Peak power output provides the most reliable measure of performance in prolonged intermittent-sprint cycling

Mark Hayes, Drew Smith, Paul, C. Castle, Peter Watt, Emma Ross, Neil Maxwell

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The aims of this study were to determine the reliability of an intermittent-sprint cycling protocol and to determine the efficacy of one practice session on main trials. Eleven men, moderately trained team-sport athletes, completed three visits to the laboratory involving a graded-exercise test and practice session and two trials of a Cycling Intermittent-Sprint Protocol separated by three days. Data for practice and main trials were analysed using typical error of measurement, intra-class correlation and least-products regression to determine reliability. Typical error of measurement (expressed as a coefficient of variation) and intra-class correlation for peak power output from all twenty sprints for trial 1 and trial 2 were 2.9 ±12.8% (95% confidence interval: 2.0 – 5.0%) and 0.96 (95% confidence interval: 0.85 – 0.99), respectively. Typical errors of measurement and intra-class correlation for mean power output for all twenty sprints for trials 1 and 2 were 4.2 ± 11.9% (95% confidence interval: 2.9 – 7.4%) and 0.90 (95% confidence interval: 0.66 – 0.97), respectively. The results suggest that peak power output provides a more reliable measure than mean power output. The Cycling Intermittent-Sprint Protocol provides reliable measures of intermittent-sprint performance.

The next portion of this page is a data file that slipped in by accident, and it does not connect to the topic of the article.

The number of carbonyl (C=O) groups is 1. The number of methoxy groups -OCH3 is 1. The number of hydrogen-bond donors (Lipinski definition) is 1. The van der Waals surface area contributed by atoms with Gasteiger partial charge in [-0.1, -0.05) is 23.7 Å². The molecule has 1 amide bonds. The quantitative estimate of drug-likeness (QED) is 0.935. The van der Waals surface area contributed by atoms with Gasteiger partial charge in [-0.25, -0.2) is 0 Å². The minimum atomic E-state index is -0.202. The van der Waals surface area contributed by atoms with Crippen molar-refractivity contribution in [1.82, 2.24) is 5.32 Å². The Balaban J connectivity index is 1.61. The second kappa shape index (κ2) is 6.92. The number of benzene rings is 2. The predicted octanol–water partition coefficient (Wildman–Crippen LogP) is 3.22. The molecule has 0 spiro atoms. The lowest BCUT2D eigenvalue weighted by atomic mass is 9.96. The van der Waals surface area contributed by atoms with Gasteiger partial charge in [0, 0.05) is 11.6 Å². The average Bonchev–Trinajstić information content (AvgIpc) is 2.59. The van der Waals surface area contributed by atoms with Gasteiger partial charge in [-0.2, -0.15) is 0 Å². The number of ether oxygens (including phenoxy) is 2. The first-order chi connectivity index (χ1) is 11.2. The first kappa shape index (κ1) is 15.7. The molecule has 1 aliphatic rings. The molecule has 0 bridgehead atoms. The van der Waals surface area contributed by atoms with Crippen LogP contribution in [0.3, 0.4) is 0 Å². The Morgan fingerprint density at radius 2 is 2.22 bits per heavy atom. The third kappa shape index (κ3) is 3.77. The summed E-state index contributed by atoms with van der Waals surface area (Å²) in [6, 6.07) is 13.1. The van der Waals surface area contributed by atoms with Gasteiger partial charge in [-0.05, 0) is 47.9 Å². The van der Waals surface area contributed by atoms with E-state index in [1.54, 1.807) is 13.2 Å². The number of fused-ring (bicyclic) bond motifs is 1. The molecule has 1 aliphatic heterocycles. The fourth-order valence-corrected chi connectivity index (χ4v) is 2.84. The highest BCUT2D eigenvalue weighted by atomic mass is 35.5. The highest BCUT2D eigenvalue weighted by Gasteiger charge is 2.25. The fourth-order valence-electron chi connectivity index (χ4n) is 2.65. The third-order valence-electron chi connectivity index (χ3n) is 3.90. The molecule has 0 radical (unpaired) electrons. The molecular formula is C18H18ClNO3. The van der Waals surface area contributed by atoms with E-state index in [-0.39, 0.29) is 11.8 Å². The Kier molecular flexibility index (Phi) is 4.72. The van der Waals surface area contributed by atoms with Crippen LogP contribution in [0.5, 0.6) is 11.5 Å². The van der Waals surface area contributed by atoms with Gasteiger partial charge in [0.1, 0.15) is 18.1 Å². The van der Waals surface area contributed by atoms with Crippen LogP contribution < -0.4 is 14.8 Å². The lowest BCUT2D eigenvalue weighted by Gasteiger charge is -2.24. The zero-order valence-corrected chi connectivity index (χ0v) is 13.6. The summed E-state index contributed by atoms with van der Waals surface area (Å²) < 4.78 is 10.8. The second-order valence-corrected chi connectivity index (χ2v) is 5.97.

Original languageEnglish
Pages (from-to)565-572
Number of pages8
JournalJournal of Sports Sciences
Issue number5
Publication statusPublished - 1 May 2013

Bibliographical note

© This is an Author's Original Manuscript of an article submitted for consideration in the Journal of Sports Sciences copyright Taylor & Francis; Journal of Sports Sciences is available online at


  • repeated-sprint ability
  • team-sport players
  • reliability


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